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Gotham is a dark place, which manifests evil in the character of the Joker (Jack Nicholson). Bruce Wayne, Batman, is the force with which evil must reckon. Batman, however, has his own dark side, which is manifest in his costume, his gothic style mansion, and the technology he employs to combat the Joker and other criminal elements.
In this film, Burton needed only a few big name and talented actors -- Jack Nicholson (the Joker), Michael Keaton (Bruce Wayne aka Batman), Billy Dee Williams (Harvey Bent), and Kim Bassinger (Vicky Vale) to attract that audience that might otherwise have opted out of a comic book to film production. Yet the actors in this instance by virtue of their talent need minimal direction, and that allows Burton to focus on the structure of the film. The film is not structured around the actors, but the actors fill the structure of the film, the code that is Burton's own interpretation of the storyline, by bringing to life the characters within that structure. The actor is interpreting the director's coding the darkness of the scenery, the emphasis on the visual elements that suggest this is a cesspool of all that which is deteriorating in humanity and the city, Gotham, is the garbage can into which that deterioration has been tossed.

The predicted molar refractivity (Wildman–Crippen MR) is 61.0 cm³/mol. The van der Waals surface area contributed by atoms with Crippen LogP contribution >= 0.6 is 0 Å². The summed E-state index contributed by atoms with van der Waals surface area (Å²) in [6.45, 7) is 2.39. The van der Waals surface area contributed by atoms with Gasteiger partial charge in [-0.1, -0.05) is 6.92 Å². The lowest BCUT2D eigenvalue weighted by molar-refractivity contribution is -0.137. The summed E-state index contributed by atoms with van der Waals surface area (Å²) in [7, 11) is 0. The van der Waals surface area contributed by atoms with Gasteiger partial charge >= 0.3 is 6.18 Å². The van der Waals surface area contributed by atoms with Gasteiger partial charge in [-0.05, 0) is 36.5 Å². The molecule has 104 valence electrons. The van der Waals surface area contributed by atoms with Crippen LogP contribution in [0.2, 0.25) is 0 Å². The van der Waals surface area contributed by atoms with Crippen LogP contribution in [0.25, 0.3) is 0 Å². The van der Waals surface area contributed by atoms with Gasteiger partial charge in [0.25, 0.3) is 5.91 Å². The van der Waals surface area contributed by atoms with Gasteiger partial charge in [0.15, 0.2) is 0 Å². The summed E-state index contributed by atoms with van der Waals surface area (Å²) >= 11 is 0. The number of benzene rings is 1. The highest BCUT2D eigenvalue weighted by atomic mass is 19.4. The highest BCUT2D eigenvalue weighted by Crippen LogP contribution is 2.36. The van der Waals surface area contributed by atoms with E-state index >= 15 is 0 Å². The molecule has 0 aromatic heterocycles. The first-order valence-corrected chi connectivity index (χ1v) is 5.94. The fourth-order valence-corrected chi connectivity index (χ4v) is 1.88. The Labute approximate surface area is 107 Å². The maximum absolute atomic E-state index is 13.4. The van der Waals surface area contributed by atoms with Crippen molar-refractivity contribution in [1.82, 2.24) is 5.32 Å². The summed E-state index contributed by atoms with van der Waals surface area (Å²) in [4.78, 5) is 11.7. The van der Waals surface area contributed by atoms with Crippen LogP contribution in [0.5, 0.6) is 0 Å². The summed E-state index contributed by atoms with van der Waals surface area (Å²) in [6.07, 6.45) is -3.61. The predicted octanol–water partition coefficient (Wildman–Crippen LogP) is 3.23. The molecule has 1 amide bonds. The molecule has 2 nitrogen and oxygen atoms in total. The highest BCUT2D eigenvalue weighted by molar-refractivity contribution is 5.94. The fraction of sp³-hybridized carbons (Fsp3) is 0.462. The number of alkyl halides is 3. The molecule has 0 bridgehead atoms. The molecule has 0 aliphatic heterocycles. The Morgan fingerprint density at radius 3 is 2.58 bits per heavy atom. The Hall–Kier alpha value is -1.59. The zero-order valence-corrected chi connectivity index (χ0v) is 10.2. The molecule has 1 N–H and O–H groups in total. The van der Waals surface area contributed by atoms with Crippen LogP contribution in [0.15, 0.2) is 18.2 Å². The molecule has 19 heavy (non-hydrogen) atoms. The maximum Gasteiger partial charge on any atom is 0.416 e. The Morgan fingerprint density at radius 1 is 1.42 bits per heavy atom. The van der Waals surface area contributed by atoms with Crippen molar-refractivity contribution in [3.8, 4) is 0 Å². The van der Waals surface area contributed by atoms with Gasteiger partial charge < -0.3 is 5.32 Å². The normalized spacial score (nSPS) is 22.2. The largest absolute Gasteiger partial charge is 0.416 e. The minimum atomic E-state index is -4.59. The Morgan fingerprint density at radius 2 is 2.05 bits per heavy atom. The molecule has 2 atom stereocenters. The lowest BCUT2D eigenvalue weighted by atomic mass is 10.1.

Burton's genre is a combination of fantasy to facilitate the rationalizing of the reality. Film is Burton's repeated statement that that which is perceived as normal by society can only be so perceived within the framework of that which is abnormal to society. He uses genre, comic book characters in comic book storylines where good prevails over evil, but also where the socially perceived normal is flawed, and that flaw is resolved by that which resides outside of the perceived normal. In Burton's films the perceived normal, which is always flawed, can only be resolved through the joining of forces with the perceived abnormal. It causes the viewer to consider normal vs. abnormal, and to question how society arrives at those definitions. It also causes the viewer to realize that normal and abnormal bring about a balance that is always better than which existed between the two prior to the mergence of the two. It is only through the genre of fantasy inserted into the contemporary setting that allows Burton to accomplish his social statement.